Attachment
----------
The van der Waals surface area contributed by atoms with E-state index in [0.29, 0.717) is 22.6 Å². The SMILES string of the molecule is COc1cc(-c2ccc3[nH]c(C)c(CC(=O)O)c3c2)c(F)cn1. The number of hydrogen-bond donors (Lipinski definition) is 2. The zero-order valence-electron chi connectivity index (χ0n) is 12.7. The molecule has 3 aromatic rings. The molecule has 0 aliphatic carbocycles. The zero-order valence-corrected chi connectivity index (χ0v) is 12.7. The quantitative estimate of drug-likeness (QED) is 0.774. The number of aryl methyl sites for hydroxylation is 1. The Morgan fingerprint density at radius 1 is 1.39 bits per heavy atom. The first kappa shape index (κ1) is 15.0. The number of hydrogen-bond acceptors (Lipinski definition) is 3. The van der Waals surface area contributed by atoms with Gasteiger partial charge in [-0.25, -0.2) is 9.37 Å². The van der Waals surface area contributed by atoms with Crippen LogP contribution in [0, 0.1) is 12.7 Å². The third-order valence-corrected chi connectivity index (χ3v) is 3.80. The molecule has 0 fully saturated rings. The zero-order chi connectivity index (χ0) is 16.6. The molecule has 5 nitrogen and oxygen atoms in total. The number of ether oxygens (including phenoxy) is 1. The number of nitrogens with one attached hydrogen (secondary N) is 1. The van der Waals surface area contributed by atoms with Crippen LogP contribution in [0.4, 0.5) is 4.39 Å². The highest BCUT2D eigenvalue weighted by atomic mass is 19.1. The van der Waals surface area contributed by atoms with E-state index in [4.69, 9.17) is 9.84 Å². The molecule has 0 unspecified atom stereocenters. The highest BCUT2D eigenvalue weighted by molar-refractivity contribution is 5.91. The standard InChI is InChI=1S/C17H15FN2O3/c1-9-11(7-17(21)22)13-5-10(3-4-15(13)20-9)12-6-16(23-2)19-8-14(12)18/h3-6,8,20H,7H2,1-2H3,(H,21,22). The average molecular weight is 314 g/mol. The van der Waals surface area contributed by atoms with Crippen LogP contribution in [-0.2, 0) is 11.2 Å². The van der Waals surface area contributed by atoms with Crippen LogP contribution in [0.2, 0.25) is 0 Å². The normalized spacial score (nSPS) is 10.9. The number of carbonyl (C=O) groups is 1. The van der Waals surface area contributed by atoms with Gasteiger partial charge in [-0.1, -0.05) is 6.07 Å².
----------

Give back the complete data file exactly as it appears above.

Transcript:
The van der Waals surface area contributed by atoms with E-state index in [0.29, 0.717) is 22.6 Å². The SMILES string of the molecule is COc1cc(-c2ccc3[nH]c(C)c(CC(=O)O)c3c2)c(F)cn1. The number of hydrogen-bond donors (Lipinski definition) is 2. The zero-order valence-electron chi connectivity index (χ0n) is 12.7. The molecule has 3 aromatic rings. The molecule has 0 aliphatic carbocycles. The zero-order valence-corrected chi connectivity index (χ0v) is 12.7. The quantitative estimate of drug-likeness (QED) is 0.774. The number of aryl methyl sites for hydroxylation is 1. The Morgan fingerprint density at radius 1 is 1.39 bits per heavy atom. The first kappa shape index (κ1) is 15.0. The number of hydrogen-bond acceptors (Lipinski definition) is 3. The van der Waals surface area contributed by atoms with Gasteiger partial charge in [-0.25, -0.2) is 9.37 Å². The van der Waals surface area contributed by atoms with Crippen LogP contribution in [0, 0.1) is 12.7 Å². The third-order valence-corrected chi connectivity index (χ3v) is 3.80. The molecule has 0 fully saturated rings. The zero-order chi connectivity index (χ0) is 16.6. The molecule has 5 nitrogen and oxygen atoms in total. The number of ether oxygens (including phenoxy) is 1. The number of nitrogens with one attached hydrogen (secondary N) is 1. The van der Waals surface area contributed by atoms with Crippen LogP contribution in [0.4, 0.5) is 4.39 Å². The highest BCUT2D eigenvalue weighted by atomic mass is 19.1. The van der Waals surface area contributed by atoms with E-state index in [4.69, 9.17) is 9.84 Å². The molecule has 0 unspecified atom stereocenters. The highest BCUT2D eigenvalue weighted by molar-refractivity contribution is 5.91. The standard InChI is InChI=1S/C17H15FN2O3/c1-9-11(7-17(21)22)13-5-10(3-4-15(13)20-9)12-6-16(23-2)19-8-14(12)18/h3-6,8,20H,7H2,1-2H3,(H,21,22). The average molecular weight is 314 g/mol. The van der Waals surface area contributed by atoms with Crippen LogP contribution in [-0.2, 0) is 11.2 Å². The van der Waals surface area contributed by atoms with Crippen LogP contribution in [0.2, 0.25) is 0 Å². The normalized spacial score (nSPS) is 10.9. The number of carbonyl (C=O) groups is 1. The van der Waals surface area contributed by atoms with Gasteiger partial charge in [-0.1, -0.05) is 6.07 Å².